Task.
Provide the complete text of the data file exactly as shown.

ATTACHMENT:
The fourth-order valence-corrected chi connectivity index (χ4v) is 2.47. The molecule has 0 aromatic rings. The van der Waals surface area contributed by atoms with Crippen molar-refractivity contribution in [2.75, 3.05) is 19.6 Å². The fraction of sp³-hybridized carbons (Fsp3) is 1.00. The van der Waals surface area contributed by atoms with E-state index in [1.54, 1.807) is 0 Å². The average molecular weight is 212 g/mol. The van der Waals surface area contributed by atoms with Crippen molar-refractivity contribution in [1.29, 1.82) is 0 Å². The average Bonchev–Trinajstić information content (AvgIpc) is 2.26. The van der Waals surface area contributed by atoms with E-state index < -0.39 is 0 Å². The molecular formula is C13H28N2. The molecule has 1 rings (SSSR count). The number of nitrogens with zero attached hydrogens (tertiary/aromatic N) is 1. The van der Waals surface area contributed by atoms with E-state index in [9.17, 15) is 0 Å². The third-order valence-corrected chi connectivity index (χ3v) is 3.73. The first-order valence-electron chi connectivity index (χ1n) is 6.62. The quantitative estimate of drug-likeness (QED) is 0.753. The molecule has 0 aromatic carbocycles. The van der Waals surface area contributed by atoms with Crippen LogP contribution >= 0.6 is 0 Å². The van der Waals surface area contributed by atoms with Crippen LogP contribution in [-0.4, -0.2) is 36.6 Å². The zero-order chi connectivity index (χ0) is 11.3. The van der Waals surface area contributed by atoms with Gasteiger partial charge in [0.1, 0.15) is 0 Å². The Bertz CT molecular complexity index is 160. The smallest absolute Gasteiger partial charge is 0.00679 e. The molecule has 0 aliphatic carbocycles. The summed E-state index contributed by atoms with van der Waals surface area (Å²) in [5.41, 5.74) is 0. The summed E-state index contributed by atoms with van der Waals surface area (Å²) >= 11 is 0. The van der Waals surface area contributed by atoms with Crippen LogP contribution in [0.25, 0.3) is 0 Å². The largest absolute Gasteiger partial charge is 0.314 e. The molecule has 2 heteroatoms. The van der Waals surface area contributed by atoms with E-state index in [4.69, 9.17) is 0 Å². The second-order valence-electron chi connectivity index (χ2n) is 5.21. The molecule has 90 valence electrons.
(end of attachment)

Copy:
The fourth-order valence-corrected chi connectivity index (χ4v) is 2.47. The molecule has 0 aromatic rings. The van der Waals surface area contributed by atoms with Crippen molar-refractivity contribution in [2.75, 3.05) is 19.6 Å². The fraction of sp³-hybridized carbons (Fsp3) is 1.00. The van der Waals surface area contributed by atoms with E-state index in [1.54, 1.807) is 0 Å². The average molecular weight is 212 g/mol. The van der Waals surface area contributed by atoms with Crippen molar-refractivity contribution in [1.29, 1.82) is 0 Å². The average Bonchev–Trinajstić information content (AvgIpc) is 2.26. The van der Waals surface area contributed by atoms with E-state index < -0.39 is 0 Å². The molecular formula is C13H28N2. The molecule has 1 rings (SSSR count). The number of nitrogens with zero attached hydrogens (tertiary/aromatic N) is 1. The van der Waals surface area contributed by atoms with E-state index in [9.17, 15) is 0 Å². The third-order valence-corrected chi connectivity index (χ3v) is 3.73. The first-order valence-electron chi connectivity index (χ1n) is 6.62. The quantitative estimate of drug-likeness (QED) is 0.753. The molecule has 0 aromatic carbocycles. The van der Waals surface area contributed by atoms with Crippen LogP contribution >= 0.6 is 0 Å². The van der Waals surface area contributed by atoms with Crippen LogP contribution in [-0.4, -0.2) is 36.6 Å². The zero-order chi connectivity index (χ0) is 11.3. The van der Waals surface area contributed by atoms with Gasteiger partial charge in [0.1, 0.15) is 0 Å². The Bertz CT molecular complexity index is 160. The smallest absolute Gasteiger partial charge is 0.00679 e. The molecule has 0 aliphatic carbocycles. The summed E-state index contributed by atoms with van der Waals surface area (Å²) in [5.41, 5.74) is 0. The summed E-state index contributed by atoms with van der Waals surface area (Å²) >= 11 is 0. The van der Waals surface area contributed by atoms with Crippen LogP contribution in [0.25, 0.3) is 0 Å². The largest absolute Gasteiger partial charge is 0.314 e. The molecule has 2 heteroatoms. The van der Waals surface area contributed by atoms with E-state index in [4.69, 9.17) is 0 Å². The second-order valence-electron chi connectivity index (χ2n) is 5.21. The molecule has 90 valence electrons.